We never sought to conquer other countries, but we did change countries all around the world, just by becoming part of them. That is why being Irish means something in the world: it is respected and it is valued. The Irish passport you will be entitled to carry after today means something in the world as well. Carry it with pride.
The Ireland of today is a more tolerant, inclusive, open and equal country than the leaders of the 1916 Rising could ever have hoped one hundred years ago and we have all benefited as a result.
There are a number of thanks due today. I would like to thank the ________ band of the _________, conducted by _________, for providing the music. It shows how seriously the State takes these events that we always call on the army’s finest to perform the music, and again their presence is a powerful symbol of the significance of today’s event.
In addition, the participation of the Colour Party, led by _____________, honours our national flag, and reinforces in a very clear way the solemnity and dignity of the ceremony. I would like to thank them also for their contribution to this event.
Most of all, I would like to recognise Bryan McMahon, a distinguished retired judge of the High Court, for performing the role of Presiding Officer today and administering the Declaration of Fidelity. He has played a major role in these ceremonies since their founding.
The Declaration of Fidelity is to the Irish Nation and it affirms our Loyalty to the State, and it is rightly the final part of the citizenship application process. It reminds us that citizenship is something that we choose to take on board, and with it certain rights, responsibilities and obligations.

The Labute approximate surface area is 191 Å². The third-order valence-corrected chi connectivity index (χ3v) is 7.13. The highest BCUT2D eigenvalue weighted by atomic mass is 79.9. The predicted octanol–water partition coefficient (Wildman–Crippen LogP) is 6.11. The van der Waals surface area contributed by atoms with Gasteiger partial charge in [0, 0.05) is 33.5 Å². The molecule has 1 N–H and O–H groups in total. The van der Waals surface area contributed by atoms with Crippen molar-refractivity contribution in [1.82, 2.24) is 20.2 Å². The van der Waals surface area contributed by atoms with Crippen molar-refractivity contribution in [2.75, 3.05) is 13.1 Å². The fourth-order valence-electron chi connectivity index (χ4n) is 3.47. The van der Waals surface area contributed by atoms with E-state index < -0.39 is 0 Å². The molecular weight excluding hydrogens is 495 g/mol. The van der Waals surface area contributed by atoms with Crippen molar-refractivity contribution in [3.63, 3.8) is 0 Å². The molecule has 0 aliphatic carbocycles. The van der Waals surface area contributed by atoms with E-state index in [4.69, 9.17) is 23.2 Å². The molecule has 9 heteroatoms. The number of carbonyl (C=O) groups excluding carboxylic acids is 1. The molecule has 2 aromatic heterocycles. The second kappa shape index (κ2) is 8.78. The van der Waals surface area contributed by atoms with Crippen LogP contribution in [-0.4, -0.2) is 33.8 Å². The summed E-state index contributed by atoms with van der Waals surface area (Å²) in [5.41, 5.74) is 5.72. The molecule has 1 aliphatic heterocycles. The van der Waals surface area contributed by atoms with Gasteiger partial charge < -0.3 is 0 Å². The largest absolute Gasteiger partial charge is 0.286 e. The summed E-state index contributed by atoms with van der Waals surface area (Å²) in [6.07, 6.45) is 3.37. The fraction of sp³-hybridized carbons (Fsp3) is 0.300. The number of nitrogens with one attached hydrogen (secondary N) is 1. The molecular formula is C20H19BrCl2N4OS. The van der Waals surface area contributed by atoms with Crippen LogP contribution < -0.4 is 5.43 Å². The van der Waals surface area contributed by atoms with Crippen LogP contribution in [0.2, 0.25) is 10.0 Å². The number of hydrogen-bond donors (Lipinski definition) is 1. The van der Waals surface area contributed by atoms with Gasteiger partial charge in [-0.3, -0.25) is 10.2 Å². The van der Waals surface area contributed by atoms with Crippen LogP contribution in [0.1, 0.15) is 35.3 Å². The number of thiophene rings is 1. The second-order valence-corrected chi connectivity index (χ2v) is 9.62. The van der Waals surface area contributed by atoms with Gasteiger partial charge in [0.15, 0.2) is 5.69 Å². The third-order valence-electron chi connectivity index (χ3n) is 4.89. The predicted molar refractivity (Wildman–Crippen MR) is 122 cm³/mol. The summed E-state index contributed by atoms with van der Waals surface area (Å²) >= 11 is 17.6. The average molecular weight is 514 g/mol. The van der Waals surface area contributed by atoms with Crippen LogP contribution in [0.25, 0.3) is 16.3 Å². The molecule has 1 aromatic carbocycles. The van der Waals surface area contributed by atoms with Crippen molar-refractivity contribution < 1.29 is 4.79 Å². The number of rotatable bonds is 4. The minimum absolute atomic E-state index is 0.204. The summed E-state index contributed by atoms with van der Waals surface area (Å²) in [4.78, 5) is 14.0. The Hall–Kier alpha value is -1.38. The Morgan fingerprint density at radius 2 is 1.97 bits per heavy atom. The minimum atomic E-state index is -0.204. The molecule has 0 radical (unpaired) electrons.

So when you stand to make your declaration of Loyalty to our Nation and Fidelity to our State, please remember one thing. You are doing so not out of obligation, but as a free choice, and that makes it a powerful affirmation of support for this country.
We all believe in Ireland, and what it represents. That doesn’t mean we think it is perfect, but it says that we – as citizens – will work together to make it better. It means that we don’t judge someone on their surname, or their background, or their skin colour or their religion – or anything else – but on the content of their character, what they say and what they do. It means that we are and can be One Nation.
After the Declaration of Fidelity, we will stand and face our national flag as our national anthem is played. We will remember the generations past who helped create this state, and think of the future generations we promise to support.
Before I call on Judge McMahon, I would once again like to congratulate you all on becoming our newest Irish citizens. Welcome to our national family and to our nation.
And never forget – by choosing to become Irish citizens, and going through this rigorous process, you have affirmed something very powerful about what it means to be Irish. You have strengthened what it means to be a citizen for all of us. You have reminded us that serving communities, serving the State, serving each other – is not about an accident of birth, it is a conscious and powerful statement of self-determination.
Today you are making that statement with pride. And we are proud to join with you in calling you fellow Irishmen and Irishwomen.